Program: Culinary Arts
Food has been a part of David Kramer's life since he was 12 and working in a family grocery business.
From there his interest turned into a passion, which he now shares with his students in the Culinary and Hospitality Management program.
"It's a combination of passion for food and the want to serve," he explained. "The variety of responsibilities and possible positions throughout the industry are endless. Being exposed to many cultures through food is a great learning experience."
And throughout his career, Kramer has relished the experience. He himself is a graduate of COD's Foodservice Administration program, as well as of the Culinary Institute of America in Hyde Park, New York, and of Northwood University. He has worked his way up from a dishwasher/prep cook to executive chef. Lovers of the Chicago dining scene will recognize the many restaurants where Kramer has worked, including Lawry's The Prime Rib, The 95th, Hyatt Hotels, the Art Institute of Chicago and Marriott Hotels.
"Much of my career was spent working with Richard Melman at Lettuce Entertain You Enterprises. Papagus Greek Taverna and Maggiano's Little Italy are the two restaurants where I spent most of my time with the company," Kramer said.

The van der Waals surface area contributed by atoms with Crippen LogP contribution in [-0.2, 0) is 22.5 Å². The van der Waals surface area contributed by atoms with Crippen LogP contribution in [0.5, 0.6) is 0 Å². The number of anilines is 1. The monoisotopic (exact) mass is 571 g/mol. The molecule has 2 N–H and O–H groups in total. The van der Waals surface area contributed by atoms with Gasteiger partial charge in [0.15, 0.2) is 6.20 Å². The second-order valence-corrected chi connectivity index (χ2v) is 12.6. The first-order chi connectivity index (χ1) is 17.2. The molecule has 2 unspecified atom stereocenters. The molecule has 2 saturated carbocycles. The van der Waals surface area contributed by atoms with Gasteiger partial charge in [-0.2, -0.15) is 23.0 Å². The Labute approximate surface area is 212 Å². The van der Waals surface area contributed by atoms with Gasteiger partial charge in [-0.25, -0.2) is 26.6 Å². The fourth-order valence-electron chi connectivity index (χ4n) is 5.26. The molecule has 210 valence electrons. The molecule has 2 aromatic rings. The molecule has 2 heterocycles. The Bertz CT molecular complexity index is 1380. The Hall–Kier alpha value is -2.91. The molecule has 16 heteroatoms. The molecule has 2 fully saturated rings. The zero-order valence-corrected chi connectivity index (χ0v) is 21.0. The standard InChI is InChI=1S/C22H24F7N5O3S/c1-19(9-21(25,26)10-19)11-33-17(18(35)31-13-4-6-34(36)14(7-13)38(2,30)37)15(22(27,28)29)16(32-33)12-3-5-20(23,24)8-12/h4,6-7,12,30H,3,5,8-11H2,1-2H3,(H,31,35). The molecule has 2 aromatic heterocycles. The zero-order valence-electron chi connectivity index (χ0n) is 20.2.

During his years as a chef, he often trained new employees to be successful in their new positions.
"The transition to teaching was somewhat seamless," he explained. "I taught part-time for four years and enjoyed the challenge and variety it offered. I feel it is a good way to give back what I've been fortunate to enjoy. I hope my students take away a basic foundation of what to expect when they begin working in the hospitality industry, no matter at what capacity. I hope they take away a few life skills as well. It's not all about the food and service; it's about the people who prepare and serve that experience.
"The endless learning of new cuisines, new techniques and networking within our industry makes for an exciting career. I also enjoy giving back to the community my time and resources to make it better for the less fortunate."